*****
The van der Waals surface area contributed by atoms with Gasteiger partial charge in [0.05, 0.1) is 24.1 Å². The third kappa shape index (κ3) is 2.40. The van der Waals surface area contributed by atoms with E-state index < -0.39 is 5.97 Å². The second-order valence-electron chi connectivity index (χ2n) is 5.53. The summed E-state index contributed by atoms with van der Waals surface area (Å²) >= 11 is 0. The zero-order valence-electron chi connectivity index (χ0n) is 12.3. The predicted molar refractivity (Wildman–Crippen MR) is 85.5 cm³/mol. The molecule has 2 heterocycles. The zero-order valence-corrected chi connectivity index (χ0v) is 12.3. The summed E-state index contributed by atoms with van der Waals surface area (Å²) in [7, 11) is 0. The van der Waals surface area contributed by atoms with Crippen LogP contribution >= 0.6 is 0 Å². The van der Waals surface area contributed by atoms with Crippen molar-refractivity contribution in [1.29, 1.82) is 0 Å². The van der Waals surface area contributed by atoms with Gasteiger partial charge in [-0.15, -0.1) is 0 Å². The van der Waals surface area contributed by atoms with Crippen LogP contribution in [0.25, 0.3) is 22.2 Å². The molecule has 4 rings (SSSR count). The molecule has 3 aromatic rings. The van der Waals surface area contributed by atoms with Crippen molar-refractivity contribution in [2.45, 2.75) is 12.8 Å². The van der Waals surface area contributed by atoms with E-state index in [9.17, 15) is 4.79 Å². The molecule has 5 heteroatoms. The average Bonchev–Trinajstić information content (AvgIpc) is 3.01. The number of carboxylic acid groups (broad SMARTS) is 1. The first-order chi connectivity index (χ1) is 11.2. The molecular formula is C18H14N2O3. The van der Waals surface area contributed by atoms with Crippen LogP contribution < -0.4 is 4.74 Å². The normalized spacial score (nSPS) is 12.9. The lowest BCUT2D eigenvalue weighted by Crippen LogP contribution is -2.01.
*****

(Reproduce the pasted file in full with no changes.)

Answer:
The van der Waals surface area contributed by atoms with Gasteiger partial charge in [0.05, 0.1) is 24.1 Å². The third kappa shape index (κ3) is 2.40. The van der Waals surface area contributed by atoms with E-state index < -0.39 is 5.97 Å². The second-order valence-electron chi connectivity index (χ2n) is 5.53. The summed E-state index contributed by atoms with van der Waals surface area (Å²) >= 11 is 0. The zero-order valence-electron chi connectivity index (χ0n) is 12.3. The predicted molar refractivity (Wildman–Crippen MR) is 85.5 cm³/mol. The molecule has 2 heterocycles. The zero-order valence-corrected chi connectivity index (χ0v) is 12.3. The summed E-state index contributed by atoms with van der Waals surface area (Å²) in [7, 11) is 0. The van der Waals surface area contributed by atoms with Crippen LogP contribution >= 0.6 is 0 Å². The van der Waals surface area contributed by atoms with Crippen molar-refractivity contribution in [1.29, 1.82) is 0 Å². The van der Waals surface area contributed by atoms with Gasteiger partial charge in [-0.15, -0.1) is 0 Å². The van der Waals surface area contributed by atoms with Crippen LogP contribution in [0.25, 0.3) is 22.2 Å². The molecule has 4 rings (SSSR count). The molecule has 3 aromatic rings. The van der Waals surface area contributed by atoms with Crippen molar-refractivity contribution in [2.45, 2.75) is 12.8 Å². The van der Waals surface area contributed by atoms with E-state index in [9.17, 15) is 4.79 Å². The molecule has 5 heteroatoms. The average Bonchev–Trinajstić information content (AvgIpc) is 3.01. The number of carboxylic acid groups (broad SMARTS) is 1. The first-order chi connectivity index (χ1) is 11.2. The molecular formula is C18H14N2O3. The van der Waals surface area contributed by atoms with Crippen LogP contribution < -0.4 is 4.74 Å². The normalized spacial score (nSPS) is 12.9. The lowest BCUT2D eigenvalue weighted by Crippen LogP contribution is -2.01.